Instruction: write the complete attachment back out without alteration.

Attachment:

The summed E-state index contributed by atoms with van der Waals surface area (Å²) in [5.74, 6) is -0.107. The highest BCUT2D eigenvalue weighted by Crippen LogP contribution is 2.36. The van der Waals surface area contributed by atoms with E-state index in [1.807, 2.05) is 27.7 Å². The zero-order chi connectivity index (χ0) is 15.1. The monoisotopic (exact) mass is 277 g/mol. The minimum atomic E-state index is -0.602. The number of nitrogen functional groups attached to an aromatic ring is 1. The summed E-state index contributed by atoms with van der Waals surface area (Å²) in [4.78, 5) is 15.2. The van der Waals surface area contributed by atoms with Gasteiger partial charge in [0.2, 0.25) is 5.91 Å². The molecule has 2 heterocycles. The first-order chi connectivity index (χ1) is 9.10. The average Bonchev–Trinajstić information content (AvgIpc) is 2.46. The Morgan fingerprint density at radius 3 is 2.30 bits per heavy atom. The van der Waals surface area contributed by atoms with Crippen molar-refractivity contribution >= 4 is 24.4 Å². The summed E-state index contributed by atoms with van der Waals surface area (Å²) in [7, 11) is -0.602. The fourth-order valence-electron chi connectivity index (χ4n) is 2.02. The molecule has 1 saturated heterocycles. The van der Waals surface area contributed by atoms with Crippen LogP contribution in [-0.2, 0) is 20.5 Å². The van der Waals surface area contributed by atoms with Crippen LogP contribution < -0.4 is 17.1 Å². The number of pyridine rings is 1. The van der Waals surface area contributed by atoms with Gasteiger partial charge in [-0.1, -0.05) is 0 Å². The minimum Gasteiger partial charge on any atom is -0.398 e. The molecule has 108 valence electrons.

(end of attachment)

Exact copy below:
The summed E-state index contributed by atoms with van der Waals surface area (Å²) in [5.74, 6) is -0.107. The highest BCUT2D eigenvalue weighted by Crippen LogP contribution is 2.36. The van der Waals surface area contributed by atoms with E-state index in [1.807, 2.05) is 27.7 Å². The zero-order chi connectivity index (χ0) is 15.1. The monoisotopic (exact) mass is 277 g/mol. The minimum atomic E-state index is -0.602. The number of nitrogen functional groups attached to an aromatic ring is 1. The summed E-state index contributed by atoms with van der Waals surface area (Å²) in [4.78, 5) is 15.2. The van der Waals surface area contributed by atoms with Gasteiger partial charge in [0.2, 0.25) is 5.91 Å². The molecule has 2 heterocycles. The first-order chi connectivity index (χ1) is 9.10. The average Bonchev–Trinajstić information content (AvgIpc) is 2.46. The Morgan fingerprint density at radius 3 is 2.30 bits per heavy atom. The van der Waals surface area contributed by atoms with Crippen molar-refractivity contribution >= 4 is 24.4 Å². The summed E-state index contributed by atoms with van der Waals surface area (Å²) in [7, 11) is -0.602. The fourth-order valence-electron chi connectivity index (χ4n) is 2.02. The molecule has 1 saturated heterocycles. The van der Waals surface area contributed by atoms with Crippen LogP contribution in [-0.2, 0) is 20.5 Å². The van der Waals surface area contributed by atoms with Crippen LogP contribution < -0.4 is 17.1 Å². The number of pyridine rings is 1. The van der Waals surface area contributed by atoms with Gasteiger partial charge in [-0.1, -0.05) is 0 Å². The minimum Gasteiger partial charge on any atom is -0.398 e. The molecule has 108 valence electrons.